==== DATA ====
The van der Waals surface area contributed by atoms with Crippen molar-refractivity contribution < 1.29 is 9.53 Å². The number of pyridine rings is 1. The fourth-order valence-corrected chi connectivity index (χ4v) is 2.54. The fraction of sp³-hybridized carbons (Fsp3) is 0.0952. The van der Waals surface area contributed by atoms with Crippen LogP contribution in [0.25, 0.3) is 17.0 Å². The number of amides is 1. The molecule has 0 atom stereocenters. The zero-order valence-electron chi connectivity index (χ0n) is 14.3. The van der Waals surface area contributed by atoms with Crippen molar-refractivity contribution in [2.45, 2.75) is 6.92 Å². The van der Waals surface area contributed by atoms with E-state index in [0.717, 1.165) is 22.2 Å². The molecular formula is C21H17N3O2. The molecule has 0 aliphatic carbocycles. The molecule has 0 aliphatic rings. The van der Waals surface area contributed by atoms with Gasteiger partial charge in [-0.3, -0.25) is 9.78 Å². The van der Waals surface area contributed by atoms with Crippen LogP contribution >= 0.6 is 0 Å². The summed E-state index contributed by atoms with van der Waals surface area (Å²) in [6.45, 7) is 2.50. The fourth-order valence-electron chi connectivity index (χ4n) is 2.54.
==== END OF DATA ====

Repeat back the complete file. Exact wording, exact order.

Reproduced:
The van der Waals surface area contributed by atoms with Crippen molar-refractivity contribution < 1.29 is 9.53 Å². The number of pyridine rings is 1. The fourth-order valence-corrected chi connectivity index (χ4v) is 2.54. The fraction of sp³-hybridized carbons (Fsp3) is 0.0952. The van der Waals surface area contributed by atoms with Crippen LogP contribution in [0.25, 0.3) is 17.0 Å². The number of amides is 1. The molecule has 0 atom stereocenters. The zero-order valence-electron chi connectivity index (χ0n) is 14.3. The van der Waals surface area contributed by atoms with Crippen molar-refractivity contribution in [2.45, 2.75) is 6.92 Å². The van der Waals surface area contributed by atoms with E-state index in [0.717, 1.165) is 22.2 Å². The molecular formula is C21H17N3O2. The molecule has 0 aliphatic carbocycles. The molecule has 0 aliphatic rings. The van der Waals surface area contributed by atoms with Gasteiger partial charge in [-0.3, -0.25) is 9.78 Å². The van der Waals surface area contributed by atoms with Crippen LogP contribution >= 0.6 is 0 Å². The summed E-state index contributed by atoms with van der Waals surface area (Å²) in [6.45, 7) is 2.50. The fourth-order valence-electron chi connectivity index (χ4n) is 2.54.